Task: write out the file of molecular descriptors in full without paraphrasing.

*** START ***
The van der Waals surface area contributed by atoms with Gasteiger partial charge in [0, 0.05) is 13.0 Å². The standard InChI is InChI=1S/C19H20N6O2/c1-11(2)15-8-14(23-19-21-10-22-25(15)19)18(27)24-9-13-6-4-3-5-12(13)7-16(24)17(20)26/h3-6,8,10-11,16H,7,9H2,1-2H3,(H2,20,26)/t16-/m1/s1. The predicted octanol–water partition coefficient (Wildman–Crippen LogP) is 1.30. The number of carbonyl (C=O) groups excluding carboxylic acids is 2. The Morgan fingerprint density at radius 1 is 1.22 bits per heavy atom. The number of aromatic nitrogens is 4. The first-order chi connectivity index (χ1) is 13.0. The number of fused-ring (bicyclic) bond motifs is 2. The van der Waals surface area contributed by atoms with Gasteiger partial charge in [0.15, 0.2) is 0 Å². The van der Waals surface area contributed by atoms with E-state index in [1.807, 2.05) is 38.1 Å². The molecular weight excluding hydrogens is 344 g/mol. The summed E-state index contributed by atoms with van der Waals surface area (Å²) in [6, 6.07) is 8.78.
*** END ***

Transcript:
The van der Waals surface area contributed by atoms with Gasteiger partial charge in [0, 0.05) is 13.0 Å². The standard InChI is InChI=1S/C19H20N6O2/c1-11(2)15-8-14(23-19-21-10-22-25(15)19)18(27)24-9-13-6-4-3-5-12(13)7-16(24)17(20)26/h3-6,8,10-11,16H,7,9H2,1-2H3,(H2,20,26)/t16-/m1/s1. The predicted octanol–water partition coefficient (Wildman–Crippen LogP) is 1.30. The number of carbonyl (C=O) groups excluding carboxylic acids is 2. The Morgan fingerprint density at radius 1 is 1.22 bits per heavy atom. The number of aromatic nitrogens is 4. The first-order chi connectivity index (χ1) is 13.0. The number of fused-ring (bicyclic) bond motifs is 2. The van der Waals surface area contributed by atoms with Gasteiger partial charge in [0.15, 0.2) is 0 Å². The van der Waals surface area contributed by atoms with E-state index in [1.807, 2.05) is 38.1 Å². The molecular weight excluding hydrogens is 344 g/mol. The summed E-state index contributed by atoms with van der Waals surface area (Å²) in [6, 6.07) is 8.78.